It only took a few minutes to figure out that it was either collector or junk with nothing in between. We sorted the junk into two trailers, aluminum and other metal. A few brass pieces were found but were collector pieces. Pop told us later that between the guys from Florida and the scrap aluminum it almost paid for the place. We hauled everything that was left to a vacant lot that belonged to Pop and we had one enclosed trailer with our valuable junk locked in it. We worked with a fence crew pulling up the old fence and loading it to be hauled away. Next came a crew that used gasoline powered pressure washers on the building inside and out. It was starting to look a little better, you could see the concrete floors and they were in good shape. A paving crew paved the entire lot which measured 280 feet at the wide end and 1000 feet long. The back was straight, but the front or street side of the lot tapered in to 40 feet at the narrow end. It was about four times what we needed. After the paving crew left the fence crew came back and with the exception of a small parking lot, enclosed the place with an eight foot chain link fence. We got new bathrooms, a new metal roof, new paint inside and out, and new lighting
We drug the boats and trailers back and we talked Pop into waiting to open until we fixed and sold some of them. We had an old gantry that was on some huge castors that rolled around pretty good and we used it to raise the boats and pull the trailers out then set the boats on the pavement. We numbered the boats and trailers so we would know what boat went with which trailer. We still had our work crew so we decided to repair and paint all the trailers first. We had to haul them about two miles down the highway to get them sand blasted. We bought an airless paint sprayer and primer and paint in five gallon buckets. We used two of the guys as painters and two of them hauling trailers. The other two were kept busy running wheels and tires, first to the tire shop to have the old tires removed, then to the sand blaster, then paint, then back to the tire shop for new tires. The three of us welded and reinforced trailers, installed new rollers, and replaced or repacked wheel bearings. Then we covered boards with outdoor carpet to make the guides and slide boards. A few had wood walk boards along the sides. That was about a month of work.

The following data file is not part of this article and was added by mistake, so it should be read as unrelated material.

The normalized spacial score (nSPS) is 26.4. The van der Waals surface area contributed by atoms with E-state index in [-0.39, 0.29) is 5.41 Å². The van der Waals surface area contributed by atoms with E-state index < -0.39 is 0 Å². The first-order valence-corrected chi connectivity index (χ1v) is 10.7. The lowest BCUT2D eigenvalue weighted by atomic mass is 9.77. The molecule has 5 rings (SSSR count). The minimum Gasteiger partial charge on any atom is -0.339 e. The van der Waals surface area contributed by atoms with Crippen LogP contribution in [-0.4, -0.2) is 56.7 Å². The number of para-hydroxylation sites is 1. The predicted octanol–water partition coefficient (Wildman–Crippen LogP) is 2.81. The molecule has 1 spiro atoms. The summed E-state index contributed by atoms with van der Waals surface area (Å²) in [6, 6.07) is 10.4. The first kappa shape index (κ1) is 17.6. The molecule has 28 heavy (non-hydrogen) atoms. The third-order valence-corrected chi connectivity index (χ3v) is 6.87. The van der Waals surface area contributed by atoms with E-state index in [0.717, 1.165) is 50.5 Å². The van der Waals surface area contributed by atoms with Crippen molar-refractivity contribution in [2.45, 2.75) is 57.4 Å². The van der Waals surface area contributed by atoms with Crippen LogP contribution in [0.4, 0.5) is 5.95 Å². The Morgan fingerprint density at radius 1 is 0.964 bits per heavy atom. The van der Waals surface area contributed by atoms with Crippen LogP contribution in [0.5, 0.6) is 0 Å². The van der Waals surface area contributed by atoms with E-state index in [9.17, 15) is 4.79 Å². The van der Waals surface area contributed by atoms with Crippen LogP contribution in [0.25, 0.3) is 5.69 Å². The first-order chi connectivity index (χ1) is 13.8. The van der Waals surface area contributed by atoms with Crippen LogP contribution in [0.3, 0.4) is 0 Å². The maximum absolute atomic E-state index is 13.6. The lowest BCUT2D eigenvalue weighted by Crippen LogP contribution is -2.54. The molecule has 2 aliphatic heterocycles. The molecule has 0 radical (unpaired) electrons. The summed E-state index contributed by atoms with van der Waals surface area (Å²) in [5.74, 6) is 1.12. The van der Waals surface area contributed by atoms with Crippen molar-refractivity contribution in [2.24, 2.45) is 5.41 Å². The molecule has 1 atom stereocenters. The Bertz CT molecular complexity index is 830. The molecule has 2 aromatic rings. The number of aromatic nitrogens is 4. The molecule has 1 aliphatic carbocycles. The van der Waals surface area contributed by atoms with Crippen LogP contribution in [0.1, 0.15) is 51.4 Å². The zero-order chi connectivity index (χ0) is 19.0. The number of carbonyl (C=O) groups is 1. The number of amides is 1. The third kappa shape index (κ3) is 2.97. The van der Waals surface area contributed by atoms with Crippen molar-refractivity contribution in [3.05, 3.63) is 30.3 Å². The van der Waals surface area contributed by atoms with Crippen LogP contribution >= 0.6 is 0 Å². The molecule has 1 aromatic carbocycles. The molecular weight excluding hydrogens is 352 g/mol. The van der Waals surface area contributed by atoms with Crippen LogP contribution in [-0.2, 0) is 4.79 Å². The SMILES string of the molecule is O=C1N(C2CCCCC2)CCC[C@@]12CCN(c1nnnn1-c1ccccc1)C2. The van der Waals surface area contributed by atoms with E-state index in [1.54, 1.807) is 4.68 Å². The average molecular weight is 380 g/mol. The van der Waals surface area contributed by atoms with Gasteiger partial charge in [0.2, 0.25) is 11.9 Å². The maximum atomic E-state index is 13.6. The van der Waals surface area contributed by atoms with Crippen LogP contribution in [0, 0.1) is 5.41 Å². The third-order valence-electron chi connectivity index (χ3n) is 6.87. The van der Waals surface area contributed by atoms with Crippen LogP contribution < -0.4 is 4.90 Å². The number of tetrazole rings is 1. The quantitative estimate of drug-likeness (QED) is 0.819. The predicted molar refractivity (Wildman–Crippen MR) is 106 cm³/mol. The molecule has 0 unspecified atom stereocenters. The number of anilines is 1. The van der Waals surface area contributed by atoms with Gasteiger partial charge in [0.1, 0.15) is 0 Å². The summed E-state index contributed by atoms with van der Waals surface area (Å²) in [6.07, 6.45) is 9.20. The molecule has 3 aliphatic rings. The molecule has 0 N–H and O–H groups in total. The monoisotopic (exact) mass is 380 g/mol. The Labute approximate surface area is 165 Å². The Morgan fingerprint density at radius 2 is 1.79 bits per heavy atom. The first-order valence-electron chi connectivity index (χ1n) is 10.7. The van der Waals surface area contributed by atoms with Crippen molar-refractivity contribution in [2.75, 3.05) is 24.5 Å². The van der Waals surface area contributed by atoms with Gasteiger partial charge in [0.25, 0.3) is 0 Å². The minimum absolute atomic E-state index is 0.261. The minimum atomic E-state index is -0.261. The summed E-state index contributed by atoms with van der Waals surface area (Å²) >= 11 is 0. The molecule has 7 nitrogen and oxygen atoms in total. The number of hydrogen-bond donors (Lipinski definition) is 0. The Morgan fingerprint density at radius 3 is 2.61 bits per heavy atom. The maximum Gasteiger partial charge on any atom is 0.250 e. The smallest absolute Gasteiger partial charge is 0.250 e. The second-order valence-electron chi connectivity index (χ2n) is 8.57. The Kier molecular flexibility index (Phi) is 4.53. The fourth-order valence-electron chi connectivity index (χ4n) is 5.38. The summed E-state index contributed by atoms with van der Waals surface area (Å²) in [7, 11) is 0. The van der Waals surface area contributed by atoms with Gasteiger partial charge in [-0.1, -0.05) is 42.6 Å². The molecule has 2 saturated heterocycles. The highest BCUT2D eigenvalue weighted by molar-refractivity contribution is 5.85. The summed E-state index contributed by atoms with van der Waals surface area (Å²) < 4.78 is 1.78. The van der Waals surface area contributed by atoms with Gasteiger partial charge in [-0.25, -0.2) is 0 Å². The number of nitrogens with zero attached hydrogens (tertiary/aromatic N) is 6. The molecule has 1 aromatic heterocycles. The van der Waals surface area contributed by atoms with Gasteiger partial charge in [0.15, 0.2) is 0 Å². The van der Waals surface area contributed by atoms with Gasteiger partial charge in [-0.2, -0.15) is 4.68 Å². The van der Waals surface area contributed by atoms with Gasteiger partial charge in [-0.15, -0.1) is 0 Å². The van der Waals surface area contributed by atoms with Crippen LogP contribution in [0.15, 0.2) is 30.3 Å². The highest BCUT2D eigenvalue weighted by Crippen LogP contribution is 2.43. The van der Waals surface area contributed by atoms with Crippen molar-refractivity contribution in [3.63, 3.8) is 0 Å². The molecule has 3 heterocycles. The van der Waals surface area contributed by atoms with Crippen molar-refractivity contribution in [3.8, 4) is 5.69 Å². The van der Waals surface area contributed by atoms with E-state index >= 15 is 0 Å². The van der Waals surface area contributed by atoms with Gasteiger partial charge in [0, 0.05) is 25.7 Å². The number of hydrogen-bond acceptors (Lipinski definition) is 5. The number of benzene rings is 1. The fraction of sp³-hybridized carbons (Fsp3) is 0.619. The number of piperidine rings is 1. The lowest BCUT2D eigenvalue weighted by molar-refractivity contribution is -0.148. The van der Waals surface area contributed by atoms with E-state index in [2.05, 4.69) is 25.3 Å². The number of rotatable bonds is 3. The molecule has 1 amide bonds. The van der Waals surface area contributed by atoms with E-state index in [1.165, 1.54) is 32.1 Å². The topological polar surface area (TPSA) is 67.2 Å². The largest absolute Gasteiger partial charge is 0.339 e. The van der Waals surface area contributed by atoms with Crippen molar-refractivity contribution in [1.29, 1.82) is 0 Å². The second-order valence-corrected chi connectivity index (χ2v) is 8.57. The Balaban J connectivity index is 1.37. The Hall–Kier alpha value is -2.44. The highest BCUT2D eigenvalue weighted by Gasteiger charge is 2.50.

Pop brought in a couple of guys who really knew how to fix boats and the teaching was underway again. We started with the aluminum boats and learned to drive rivets. Almost all of them had some lose rivets causing leaks so one of us was on the outside with a rivet gun and another inside the boat holding a metal bar against the tail of the rivet. As you drove the rivet it was flattened a bit which tightened it in the hole stopping the leaks. We cleaned the aluminum with orbital sanders with scotchbrite pads. Any bad corrosion was cut out and a repair panel installed. They looked quite amazing when they were setting on their new looking trailers and we lined them up inside the fence so they could be seen from the highway. We cut up two more of the fiberglass boats because they were too far gone and the repair of the others was a long process but, it was coming along.
We talked to Pop about which of us would be forced to run the sales and parts and were surprised to find out that he had hired someone to take care of that. He just wanted us to build boats or maybe race boats and we would make a lot more money than going to college and working for someone else. Tina asked him how much money we owed for the business and he said he would pay for everything until it started showing a profit. The three of us looked at each other and Tina told Pop that something was just not right with this whole deal and we needed to know where we stood. He admitted that we should know and said we would talk about it tonight.
It was not as bad as some of the scenarios we had dreamed up while waiting to talk about it. I think I mentioned that Pop sometimes did a few questionable deals. When he was a young man his main income was from buying and selling junk, antiques, and anything else he could make money on. In the process of hunting stuff for resale he spotted what he knew were drug deals in progress and he got out of the area in a hurry so he didn’t wind up dead. He had, and still has, a metal building about a block off the highway on the edge of Brownsville. He uses it to store whatever junk he buys and on one occasion he had just pulled the pickup into the building and was setting at a work bench he used for a desk and was looking out the window. There are some vacant lots on both sides of the building and he saw two guys stop on the dirt road next to the building and throw several cardboard boxes of a little over a foot square in size into the weeds beside the road. They jumped in the car and took off as fast as they could and turned left onto the highway. He thought the boxes were probably drugs and he got in his pickup and drove around the block and stopped to look. He thought he would check it out before calling the police. The boxes were full of money and he threw them in the back of the truck and pulled it into the building and closed the door. It had took him less than a minute to load them and an hour to hide them in the shop. The guys that threw the money out got into a shooting match with the people they stole it from and got themselves killed. He said after that he started watching every movement made by the drug dealers and even bought some furniture from one of them. Over the years his watchful eye paid off two more times and he was able to move the money before it was picked up without being seen. We asked how much money was in the boxes and he told us just under a million per box and there were six boxes in his first find.